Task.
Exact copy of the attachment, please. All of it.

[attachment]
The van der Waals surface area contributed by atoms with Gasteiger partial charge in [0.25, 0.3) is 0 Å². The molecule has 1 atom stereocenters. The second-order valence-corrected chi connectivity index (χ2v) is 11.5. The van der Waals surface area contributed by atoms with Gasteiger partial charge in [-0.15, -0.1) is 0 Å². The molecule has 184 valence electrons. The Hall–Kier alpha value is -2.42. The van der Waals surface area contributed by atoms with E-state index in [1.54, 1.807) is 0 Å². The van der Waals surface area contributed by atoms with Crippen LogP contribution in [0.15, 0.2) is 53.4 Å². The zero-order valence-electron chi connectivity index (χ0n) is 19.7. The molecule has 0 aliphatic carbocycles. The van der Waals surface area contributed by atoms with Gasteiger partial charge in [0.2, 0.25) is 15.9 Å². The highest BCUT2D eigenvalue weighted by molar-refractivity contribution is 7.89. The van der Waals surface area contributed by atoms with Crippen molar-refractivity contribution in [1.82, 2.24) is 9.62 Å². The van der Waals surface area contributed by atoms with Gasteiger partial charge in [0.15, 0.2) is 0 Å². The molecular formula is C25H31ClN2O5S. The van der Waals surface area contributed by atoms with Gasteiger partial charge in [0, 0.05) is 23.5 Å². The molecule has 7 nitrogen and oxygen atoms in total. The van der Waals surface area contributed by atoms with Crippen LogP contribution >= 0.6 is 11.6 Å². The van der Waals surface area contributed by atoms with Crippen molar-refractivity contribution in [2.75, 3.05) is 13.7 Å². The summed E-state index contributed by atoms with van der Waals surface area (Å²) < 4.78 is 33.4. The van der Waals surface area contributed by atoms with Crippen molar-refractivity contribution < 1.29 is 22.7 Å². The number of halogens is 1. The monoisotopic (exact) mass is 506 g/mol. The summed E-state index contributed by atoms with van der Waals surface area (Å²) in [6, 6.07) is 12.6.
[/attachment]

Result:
The van der Waals surface area contributed by atoms with Gasteiger partial charge in [0.25, 0.3) is 0 Å². The molecule has 1 atom stereocenters. The second-order valence-corrected chi connectivity index (χ2v) is 11.5. The van der Waals surface area contributed by atoms with Gasteiger partial charge in [-0.15, -0.1) is 0 Å². The molecule has 184 valence electrons. The Hall–Kier alpha value is -2.42. The van der Waals surface area contributed by atoms with E-state index in [1.54, 1.807) is 0 Å². The van der Waals surface area contributed by atoms with Crippen LogP contribution in [0.15, 0.2) is 53.4 Å². The zero-order valence-electron chi connectivity index (χ0n) is 19.7. The molecule has 0 aliphatic carbocycles. The van der Waals surface area contributed by atoms with Gasteiger partial charge in [0.2, 0.25) is 15.9 Å². The highest BCUT2D eigenvalue weighted by molar-refractivity contribution is 7.89. The van der Waals surface area contributed by atoms with Crippen molar-refractivity contribution in [1.82, 2.24) is 9.62 Å². The van der Waals surface area contributed by atoms with Gasteiger partial charge in [0.15, 0.2) is 0 Å². The molecular formula is C25H31ClN2O5S. The van der Waals surface area contributed by atoms with Gasteiger partial charge in [0, 0.05) is 23.5 Å². The molecule has 7 nitrogen and oxygen atoms in total. The van der Waals surface area contributed by atoms with Crippen LogP contribution >= 0.6 is 11.6 Å². The van der Waals surface area contributed by atoms with Crippen molar-refractivity contribution in [2.75, 3.05) is 13.7 Å². The summed E-state index contributed by atoms with van der Waals surface area (Å²) < 4.78 is 33.4. The van der Waals surface area contributed by atoms with Crippen molar-refractivity contribution < 1.29 is 22.7 Å². The number of halogens is 1. The monoisotopic (exact) mass is 506 g/mol. The summed E-state index contributed by atoms with van der Waals surface area (Å²) in [6, 6.07) is 12.6.